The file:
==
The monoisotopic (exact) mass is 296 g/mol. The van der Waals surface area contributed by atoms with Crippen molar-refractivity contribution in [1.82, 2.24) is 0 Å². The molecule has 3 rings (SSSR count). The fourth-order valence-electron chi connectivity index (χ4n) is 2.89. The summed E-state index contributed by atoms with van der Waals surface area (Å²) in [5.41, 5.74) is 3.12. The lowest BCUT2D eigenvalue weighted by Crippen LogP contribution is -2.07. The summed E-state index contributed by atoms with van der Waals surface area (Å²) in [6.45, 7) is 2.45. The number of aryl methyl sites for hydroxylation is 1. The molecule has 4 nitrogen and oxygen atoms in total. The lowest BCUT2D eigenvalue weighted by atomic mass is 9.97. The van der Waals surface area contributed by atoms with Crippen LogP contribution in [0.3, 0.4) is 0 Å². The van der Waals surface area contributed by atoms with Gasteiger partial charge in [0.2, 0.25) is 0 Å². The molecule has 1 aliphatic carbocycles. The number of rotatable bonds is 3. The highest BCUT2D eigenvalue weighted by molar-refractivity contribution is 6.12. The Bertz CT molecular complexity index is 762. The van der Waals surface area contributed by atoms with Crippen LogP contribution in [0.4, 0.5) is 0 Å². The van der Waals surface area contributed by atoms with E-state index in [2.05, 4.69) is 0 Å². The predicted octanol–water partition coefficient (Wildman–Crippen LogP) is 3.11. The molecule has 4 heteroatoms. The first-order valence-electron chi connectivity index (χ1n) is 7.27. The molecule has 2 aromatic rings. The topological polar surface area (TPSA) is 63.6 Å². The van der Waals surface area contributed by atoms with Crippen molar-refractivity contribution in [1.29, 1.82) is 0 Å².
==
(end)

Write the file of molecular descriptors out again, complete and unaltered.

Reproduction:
The monoisotopic (exact) mass is 296 g/mol. The van der Waals surface area contributed by atoms with Crippen molar-refractivity contribution in [1.82, 2.24) is 0 Å². The molecule has 3 rings (SSSR count). The fourth-order valence-electron chi connectivity index (χ4n) is 2.89. The summed E-state index contributed by atoms with van der Waals surface area (Å²) in [5.41, 5.74) is 3.12. The lowest BCUT2D eigenvalue weighted by Crippen LogP contribution is -2.07. The summed E-state index contributed by atoms with van der Waals surface area (Å²) in [6.45, 7) is 2.45. The number of aryl methyl sites for hydroxylation is 1. The molecule has 4 nitrogen and oxygen atoms in total. The lowest BCUT2D eigenvalue weighted by atomic mass is 9.97. The van der Waals surface area contributed by atoms with Crippen LogP contribution in [0.3, 0.4) is 0 Å². The van der Waals surface area contributed by atoms with Gasteiger partial charge in [0.2, 0.25) is 0 Å². The molecule has 1 aliphatic carbocycles. The number of rotatable bonds is 3. The highest BCUT2D eigenvalue weighted by molar-refractivity contribution is 6.12. The Bertz CT molecular complexity index is 762. The van der Waals surface area contributed by atoms with Crippen LogP contribution in [0.4, 0.5) is 0 Å². The van der Waals surface area contributed by atoms with E-state index in [2.05, 4.69) is 0 Å². The predicted octanol–water partition coefficient (Wildman–Crippen LogP) is 3.11. The molecule has 4 heteroatoms. The first-order valence-electron chi connectivity index (χ1n) is 7.27. The molecule has 2 aromatic rings. The topological polar surface area (TPSA) is 63.6 Å². The van der Waals surface area contributed by atoms with Crippen molar-refractivity contribution in [1.29, 1.82) is 0 Å².